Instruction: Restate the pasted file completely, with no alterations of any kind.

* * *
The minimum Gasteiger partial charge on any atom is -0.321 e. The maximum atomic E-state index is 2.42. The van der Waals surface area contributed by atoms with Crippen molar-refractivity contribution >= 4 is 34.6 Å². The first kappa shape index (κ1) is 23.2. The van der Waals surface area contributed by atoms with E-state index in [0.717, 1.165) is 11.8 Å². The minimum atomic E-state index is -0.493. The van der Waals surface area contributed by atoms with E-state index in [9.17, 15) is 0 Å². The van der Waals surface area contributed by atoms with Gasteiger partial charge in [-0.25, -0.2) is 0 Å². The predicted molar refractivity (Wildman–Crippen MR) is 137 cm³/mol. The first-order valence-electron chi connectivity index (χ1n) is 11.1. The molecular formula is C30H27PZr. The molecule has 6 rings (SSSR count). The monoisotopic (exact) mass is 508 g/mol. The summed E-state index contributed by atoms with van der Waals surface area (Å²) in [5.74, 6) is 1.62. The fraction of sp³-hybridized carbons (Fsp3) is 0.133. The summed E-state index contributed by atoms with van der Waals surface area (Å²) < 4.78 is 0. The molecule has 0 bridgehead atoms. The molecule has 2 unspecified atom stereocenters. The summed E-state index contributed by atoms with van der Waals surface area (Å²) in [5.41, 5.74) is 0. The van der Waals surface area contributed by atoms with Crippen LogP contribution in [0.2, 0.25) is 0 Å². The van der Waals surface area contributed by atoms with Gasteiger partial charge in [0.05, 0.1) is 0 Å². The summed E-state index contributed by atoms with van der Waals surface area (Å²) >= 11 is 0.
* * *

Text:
The minimum Gasteiger partial charge on any atom is -0.321 e. The maximum atomic E-state index is 2.42. The van der Waals surface area contributed by atoms with Crippen molar-refractivity contribution >= 4 is 34.6 Å². The first kappa shape index (κ1) is 23.2. The van der Waals surface area contributed by atoms with E-state index in [0.717, 1.165) is 11.8 Å². The minimum atomic E-state index is -0.493. The van der Waals surface area contributed by atoms with E-state index in [9.17, 15) is 0 Å². The van der Waals surface area contributed by atoms with Gasteiger partial charge in [-0.25, -0.2) is 0 Å². The predicted molar refractivity (Wildman–Crippen MR) is 137 cm³/mol. The first-order valence-electron chi connectivity index (χ1n) is 11.1. The molecular formula is C30H27PZr. The molecule has 6 rings (SSSR count). The monoisotopic (exact) mass is 508 g/mol. The summed E-state index contributed by atoms with van der Waals surface area (Å²) in [5.74, 6) is 1.62. The fraction of sp³-hybridized carbons (Fsp3) is 0.133. The summed E-state index contributed by atoms with van der Waals surface area (Å²) < 4.78 is 0. The molecule has 0 bridgehead atoms. The molecule has 2 unspecified atom stereocenters. The summed E-state index contributed by atoms with van der Waals surface area (Å²) in [5.41, 5.74) is 0. The van der Waals surface area contributed by atoms with Crippen LogP contribution in [0.2, 0.25) is 0 Å². The van der Waals surface area contributed by atoms with Gasteiger partial charge in [0.05, 0.1) is 0 Å². The summed E-state index contributed by atoms with van der Waals surface area (Å²) >= 11 is 0.